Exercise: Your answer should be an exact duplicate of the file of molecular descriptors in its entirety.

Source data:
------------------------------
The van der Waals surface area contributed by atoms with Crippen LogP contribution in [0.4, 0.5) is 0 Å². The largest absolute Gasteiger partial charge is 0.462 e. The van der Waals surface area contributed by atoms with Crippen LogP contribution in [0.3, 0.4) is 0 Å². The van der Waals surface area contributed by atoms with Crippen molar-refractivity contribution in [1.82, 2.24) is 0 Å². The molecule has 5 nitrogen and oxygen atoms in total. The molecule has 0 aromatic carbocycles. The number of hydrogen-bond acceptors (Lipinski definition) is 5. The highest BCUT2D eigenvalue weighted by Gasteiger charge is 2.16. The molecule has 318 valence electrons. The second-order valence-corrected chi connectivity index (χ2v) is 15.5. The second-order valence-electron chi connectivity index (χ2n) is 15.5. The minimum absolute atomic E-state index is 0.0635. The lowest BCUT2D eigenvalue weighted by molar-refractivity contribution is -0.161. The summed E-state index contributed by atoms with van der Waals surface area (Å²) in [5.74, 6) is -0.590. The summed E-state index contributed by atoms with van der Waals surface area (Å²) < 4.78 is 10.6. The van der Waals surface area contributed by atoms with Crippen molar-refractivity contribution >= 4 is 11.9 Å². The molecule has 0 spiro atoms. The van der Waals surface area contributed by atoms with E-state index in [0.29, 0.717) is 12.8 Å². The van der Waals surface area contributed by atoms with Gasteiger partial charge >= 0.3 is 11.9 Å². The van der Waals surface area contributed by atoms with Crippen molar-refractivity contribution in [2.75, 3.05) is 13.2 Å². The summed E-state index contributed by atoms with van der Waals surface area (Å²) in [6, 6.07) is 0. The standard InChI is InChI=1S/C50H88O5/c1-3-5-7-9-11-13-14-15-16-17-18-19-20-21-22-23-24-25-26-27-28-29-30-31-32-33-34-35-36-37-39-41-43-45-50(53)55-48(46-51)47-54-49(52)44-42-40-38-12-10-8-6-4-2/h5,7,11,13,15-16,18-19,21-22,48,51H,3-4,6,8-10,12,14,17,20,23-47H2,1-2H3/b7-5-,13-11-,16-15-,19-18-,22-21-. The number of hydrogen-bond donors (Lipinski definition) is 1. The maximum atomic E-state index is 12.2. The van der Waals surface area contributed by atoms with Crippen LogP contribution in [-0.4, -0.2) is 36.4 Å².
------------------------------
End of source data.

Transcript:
The van der Waals surface area contributed by atoms with Crippen LogP contribution in [0.4, 0.5) is 0 Å². The largest absolute Gasteiger partial charge is 0.462 e. The van der Waals surface area contributed by atoms with Crippen LogP contribution in [0.3, 0.4) is 0 Å². The van der Waals surface area contributed by atoms with Crippen molar-refractivity contribution in [1.82, 2.24) is 0 Å². The molecule has 5 nitrogen and oxygen atoms in total. The molecule has 0 aromatic carbocycles. The number of hydrogen-bond acceptors (Lipinski definition) is 5. The highest BCUT2D eigenvalue weighted by Gasteiger charge is 2.16. The molecule has 318 valence electrons. The second-order valence-corrected chi connectivity index (χ2v) is 15.5. The second-order valence-electron chi connectivity index (χ2n) is 15.5. The minimum absolute atomic E-state index is 0.0635. The lowest BCUT2D eigenvalue weighted by molar-refractivity contribution is -0.161. The summed E-state index contributed by atoms with van der Waals surface area (Å²) in [5.74, 6) is -0.590. The summed E-state index contributed by atoms with van der Waals surface area (Å²) < 4.78 is 10.6. The van der Waals surface area contributed by atoms with Crippen molar-refractivity contribution >= 4 is 11.9 Å². The molecule has 0 spiro atoms. The van der Waals surface area contributed by atoms with E-state index in [0.29, 0.717) is 12.8 Å². The van der Waals surface area contributed by atoms with Gasteiger partial charge >= 0.3 is 11.9 Å². The van der Waals surface area contributed by atoms with Crippen molar-refractivity contribution in [2.75, 3.05) is 13.2 Å². The summed E-state index contributed by atoms with van der Waals surface area (Å²) in [6, 6.07) is 0. The standard InChI is InChI=1S/C50H88O5/c1-3-5-7-9-11-13-14-15-16-17-18-19-20-21-22-23-24-25-26-27-28-29-30-31-32-33-34-35-36-37-39-41-43-45-50(53)55-48(46-51)47-54-49(52)44-42-40-38-12-10-8-6-4-2/h5,7,11,13,15-16,18-19,21-22,48,51H,3-4,6,8-10,12,14,17,20,23-47H2,1-2H3/b7-5-,13-11-,16-15-,19-18-,22-21-. The number of hydrogen-bond donors (Lipinski definition) is 1. The maximum atomic E-state index is 12.2. The van der Waals surface area contributed by atoms with Crippen LogP contribution in [-0.4, -0.2) is 36.4 Å².